Scott Shoupe. Photo by Elizabeth McGowan

According to a recent report from E2, a national nonprofit pushing policies that benefit both the economy and the environment, roughly 25,000 Kentuckians are employed in all aspects of energy efficiency. That’s more than three times as many who work in coal.

So it makes sense that the Mountain Association for Community Economic Development, or MACED, is working to shift Kentucky’s workers from a dying sector to a growing one. Even though traditional coal states have been slow to embrace a clean-energy economy, making the sort of home improvements that pay for themselves through lower utility bills isn’t a tough sell. The fact that it also helps beat a path to a new future is sometimes besides the point.

“This isn’t sexy like granite countertops or a new bathroom,” said Chris Woolery, who oversees the internship program at MACED. “It’s about making homes more affordable, healthier, and comfortable.”

The organization got the internship program up and running in 2017 after cobbling together several million dollars from a variety of sources, including a state employment program funded with federal money. A big boost came the Appalachian Regional Commission, a federal agency tasked with supporting economic growth in the 13 Appalachian states.

Kentucky’s surplus of displaced coal workers means MACED can be selective with internship assignments. After Woolery and his colleagues winnow applications to a choice few, they interview candidates over Skype and give them exercises on spreadsheets, hoping to find people who can be equally adept at installing solar panel on rooftops and serving as ambassadors for energy efficiency and clean energy. Woolery expects to have 12 interns graduate by the end of the year.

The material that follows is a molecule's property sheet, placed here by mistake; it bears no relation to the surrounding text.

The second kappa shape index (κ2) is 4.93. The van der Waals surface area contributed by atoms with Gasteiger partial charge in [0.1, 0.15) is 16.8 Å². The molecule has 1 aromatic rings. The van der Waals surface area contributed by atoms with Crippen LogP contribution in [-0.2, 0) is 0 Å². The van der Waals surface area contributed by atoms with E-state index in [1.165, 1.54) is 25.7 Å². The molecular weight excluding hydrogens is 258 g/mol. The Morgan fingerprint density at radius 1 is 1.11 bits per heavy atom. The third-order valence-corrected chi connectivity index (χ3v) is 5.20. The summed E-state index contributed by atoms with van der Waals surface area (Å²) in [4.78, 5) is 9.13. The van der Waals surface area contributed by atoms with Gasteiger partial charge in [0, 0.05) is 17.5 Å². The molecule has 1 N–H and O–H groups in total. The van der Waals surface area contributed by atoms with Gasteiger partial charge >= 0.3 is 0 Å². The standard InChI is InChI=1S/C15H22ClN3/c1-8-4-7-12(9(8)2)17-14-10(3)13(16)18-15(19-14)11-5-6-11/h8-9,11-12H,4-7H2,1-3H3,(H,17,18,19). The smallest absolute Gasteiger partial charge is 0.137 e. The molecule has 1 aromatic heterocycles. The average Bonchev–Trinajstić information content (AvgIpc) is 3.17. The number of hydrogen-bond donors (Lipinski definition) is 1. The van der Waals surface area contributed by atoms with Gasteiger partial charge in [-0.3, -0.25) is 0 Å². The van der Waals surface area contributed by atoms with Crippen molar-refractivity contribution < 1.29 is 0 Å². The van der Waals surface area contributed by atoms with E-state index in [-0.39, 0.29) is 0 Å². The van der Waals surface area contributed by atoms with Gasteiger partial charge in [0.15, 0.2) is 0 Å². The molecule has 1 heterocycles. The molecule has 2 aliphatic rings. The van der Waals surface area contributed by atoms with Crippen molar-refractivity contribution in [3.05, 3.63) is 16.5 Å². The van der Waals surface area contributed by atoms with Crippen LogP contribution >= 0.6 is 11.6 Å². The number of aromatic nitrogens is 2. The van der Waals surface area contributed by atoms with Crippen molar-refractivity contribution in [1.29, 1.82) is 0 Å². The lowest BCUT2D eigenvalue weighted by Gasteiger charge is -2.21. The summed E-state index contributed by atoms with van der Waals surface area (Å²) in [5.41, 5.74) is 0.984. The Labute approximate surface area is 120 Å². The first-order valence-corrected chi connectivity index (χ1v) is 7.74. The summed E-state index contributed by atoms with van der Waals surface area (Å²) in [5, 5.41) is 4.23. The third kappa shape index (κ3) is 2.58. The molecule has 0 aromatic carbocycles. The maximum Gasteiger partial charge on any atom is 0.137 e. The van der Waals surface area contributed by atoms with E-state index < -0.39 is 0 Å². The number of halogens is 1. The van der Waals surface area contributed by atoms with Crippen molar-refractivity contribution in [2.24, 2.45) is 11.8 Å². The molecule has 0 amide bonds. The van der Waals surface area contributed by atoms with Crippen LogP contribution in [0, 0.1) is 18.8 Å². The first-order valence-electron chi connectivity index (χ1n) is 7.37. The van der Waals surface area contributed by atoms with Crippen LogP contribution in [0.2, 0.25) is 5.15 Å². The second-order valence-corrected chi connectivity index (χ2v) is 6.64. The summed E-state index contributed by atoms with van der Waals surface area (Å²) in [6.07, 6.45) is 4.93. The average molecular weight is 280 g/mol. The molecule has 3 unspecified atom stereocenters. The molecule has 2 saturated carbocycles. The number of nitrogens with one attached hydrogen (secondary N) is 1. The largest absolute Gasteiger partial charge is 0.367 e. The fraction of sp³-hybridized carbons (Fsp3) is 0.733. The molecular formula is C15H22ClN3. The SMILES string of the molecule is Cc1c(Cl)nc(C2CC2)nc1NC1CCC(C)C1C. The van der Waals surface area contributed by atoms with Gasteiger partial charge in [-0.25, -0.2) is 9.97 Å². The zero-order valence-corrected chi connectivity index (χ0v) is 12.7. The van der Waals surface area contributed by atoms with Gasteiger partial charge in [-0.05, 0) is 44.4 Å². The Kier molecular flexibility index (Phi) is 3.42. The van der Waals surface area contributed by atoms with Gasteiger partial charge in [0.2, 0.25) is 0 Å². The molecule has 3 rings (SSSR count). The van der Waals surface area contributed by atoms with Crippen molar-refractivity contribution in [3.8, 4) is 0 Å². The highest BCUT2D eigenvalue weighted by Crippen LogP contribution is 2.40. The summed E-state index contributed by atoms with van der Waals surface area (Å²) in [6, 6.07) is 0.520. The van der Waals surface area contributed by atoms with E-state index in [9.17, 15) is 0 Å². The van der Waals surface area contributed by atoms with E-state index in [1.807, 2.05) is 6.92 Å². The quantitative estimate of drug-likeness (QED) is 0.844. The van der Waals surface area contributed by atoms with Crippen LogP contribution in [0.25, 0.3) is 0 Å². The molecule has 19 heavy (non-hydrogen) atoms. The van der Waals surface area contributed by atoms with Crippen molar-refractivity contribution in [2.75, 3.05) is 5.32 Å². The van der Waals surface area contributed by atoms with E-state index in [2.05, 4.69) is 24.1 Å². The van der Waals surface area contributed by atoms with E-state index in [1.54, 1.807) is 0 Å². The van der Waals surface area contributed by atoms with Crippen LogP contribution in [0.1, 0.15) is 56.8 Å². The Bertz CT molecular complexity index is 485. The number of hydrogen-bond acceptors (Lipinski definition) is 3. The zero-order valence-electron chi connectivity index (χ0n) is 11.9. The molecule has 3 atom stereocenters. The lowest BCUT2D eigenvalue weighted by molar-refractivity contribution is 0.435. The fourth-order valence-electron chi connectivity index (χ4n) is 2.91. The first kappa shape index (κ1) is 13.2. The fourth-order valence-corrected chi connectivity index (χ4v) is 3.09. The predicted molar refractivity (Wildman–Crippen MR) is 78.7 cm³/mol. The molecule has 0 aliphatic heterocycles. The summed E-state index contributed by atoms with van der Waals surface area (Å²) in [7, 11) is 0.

To Woolery, the internships align with MACED’s focus on redeveloping the region’s economy. Beyond that, it’s part of a wider mission, a shift toward mining the region’s ingenuity instead of its natural resources. “We’re trying to think more broadly than just a program,” he said. “Our idea is to create a clean-energy ecosystem in the state.”

Wendy Wasserman, a spokesperson for the Appalachian Regional Commission, said it’s no simple task to reinvent the economy of a region that has been dependent on one industry for so long. The difficulty is compounded by an opioid epidemic that has pummeled Appalachia especially hard. “There is this expectation that these economies long dominated by coal would turn on a dime,” Wasserman said. “That’s a false expectation because this isn’t an immediate switch.”

After all his talk about reviving miners’ livelihoods, Trump delivered a gut-punch to the region by eviscerating the commission’s budget during his first year in office. Congress has since reversed course, and the agency’s budget of $165 million this year is among the biggest in its 53-year history.

Since 2015, the agency has awarded $145 million through its POWER Initiative to a wide array of revitalization projects across 312 Appalachian counties. Each project requires matching funds from a partner, such as a college, local government, or a nonprofit like MACED.
More in this series :

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This Kansas City neighborhood wrote the blueprint for transforming a community

How coal communities can outlive coal
SITE COUNT Amazing and shiny stats